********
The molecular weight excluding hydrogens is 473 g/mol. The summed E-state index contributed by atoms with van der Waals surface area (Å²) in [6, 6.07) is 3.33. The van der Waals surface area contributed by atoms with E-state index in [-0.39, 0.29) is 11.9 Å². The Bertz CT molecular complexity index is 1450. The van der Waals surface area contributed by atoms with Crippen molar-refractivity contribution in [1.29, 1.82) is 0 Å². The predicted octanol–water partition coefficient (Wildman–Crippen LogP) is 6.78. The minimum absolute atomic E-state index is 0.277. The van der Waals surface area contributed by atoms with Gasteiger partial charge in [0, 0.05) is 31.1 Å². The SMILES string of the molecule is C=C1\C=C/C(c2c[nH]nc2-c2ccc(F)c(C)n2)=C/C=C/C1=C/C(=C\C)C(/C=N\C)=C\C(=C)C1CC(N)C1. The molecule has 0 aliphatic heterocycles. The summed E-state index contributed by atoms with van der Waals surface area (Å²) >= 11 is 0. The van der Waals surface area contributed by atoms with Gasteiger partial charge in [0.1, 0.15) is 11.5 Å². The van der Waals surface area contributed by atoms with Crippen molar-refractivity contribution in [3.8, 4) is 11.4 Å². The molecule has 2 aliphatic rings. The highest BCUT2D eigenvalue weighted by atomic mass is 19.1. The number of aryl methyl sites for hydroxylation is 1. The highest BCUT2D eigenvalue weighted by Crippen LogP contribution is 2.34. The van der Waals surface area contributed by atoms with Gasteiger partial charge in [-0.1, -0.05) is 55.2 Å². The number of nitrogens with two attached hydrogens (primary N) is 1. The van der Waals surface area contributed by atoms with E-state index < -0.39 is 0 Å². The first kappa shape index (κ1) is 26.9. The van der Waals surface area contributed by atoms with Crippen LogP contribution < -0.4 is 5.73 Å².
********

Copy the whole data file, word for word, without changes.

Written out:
The molecular weight excluding hydrogens is 473 g/mol. The summed E-state index contributed by atoms with van der Waals surface area (Å²) in [6, 6.07) is 3.33. The van der Waals surface area contributed by atoms with E-state index in [-0.39, 0.29) is 11.9 Å². The Bertz CT molecular complexity index is 1450. The van der Waals surface area contributed by atoms with Crippen molar-refractivity contribution in [1.29, 1.82) is 0 Å². The predicted octanol–water partition coefficient (Wildman–Crippen LogP) is 6.78. The minimum absolute atomic E-state index is 0.277. The van der Waals surface area contributed by atoms with Gasteiger partial charge in [0, 0.05) is 31.1 Å². The SMILES string of the molecule is C=C1\C=C/C(c2c[nH]nc2-c2ccc(F)c(C)n2)=C/C=C/C1=C/C(=C\C)C(/C=N\C)=C\C(=C)C1CC(N)C1. The molecule has 0 aliphatic heterocycles. The summed E-state index contributed by atoms with van der Waals surface area (Å²) >= 11 is 0. The van der Waals surface area contributed by atoms with Gasteiger partial charge in [0.1, 0.15) is 11.5 Å². The van der Waals surface area contributed by atoms with Crippen molar-refractivity contribution in [3.8, 4) is 11.4 Å². The molecule has 2 aliphatic rings. The highest BCUT2D eigenvalue weighted by atomic mass is 19.1. The number of aryl methyl sites for hydroxylation is 1. The highest BCUT2D eigenvalue weighted by Crippen LogP contribution is 2.34. The van der Waals surface area contributed by atoms with Gasteiger partial charge in [-0.1, -0.05) is 55.2 Å². The number of nitrogens with two attached hydrogens (primary N) is 1. The van der Waals surface area contributed by atoms with E-state index < -0.39 is 0 Å². The first kappa shape index (κ1) is 26.9. The van der Waals surface area contributed by atoms with Crippen LogP contribution < -0.4 is 5.73 Å².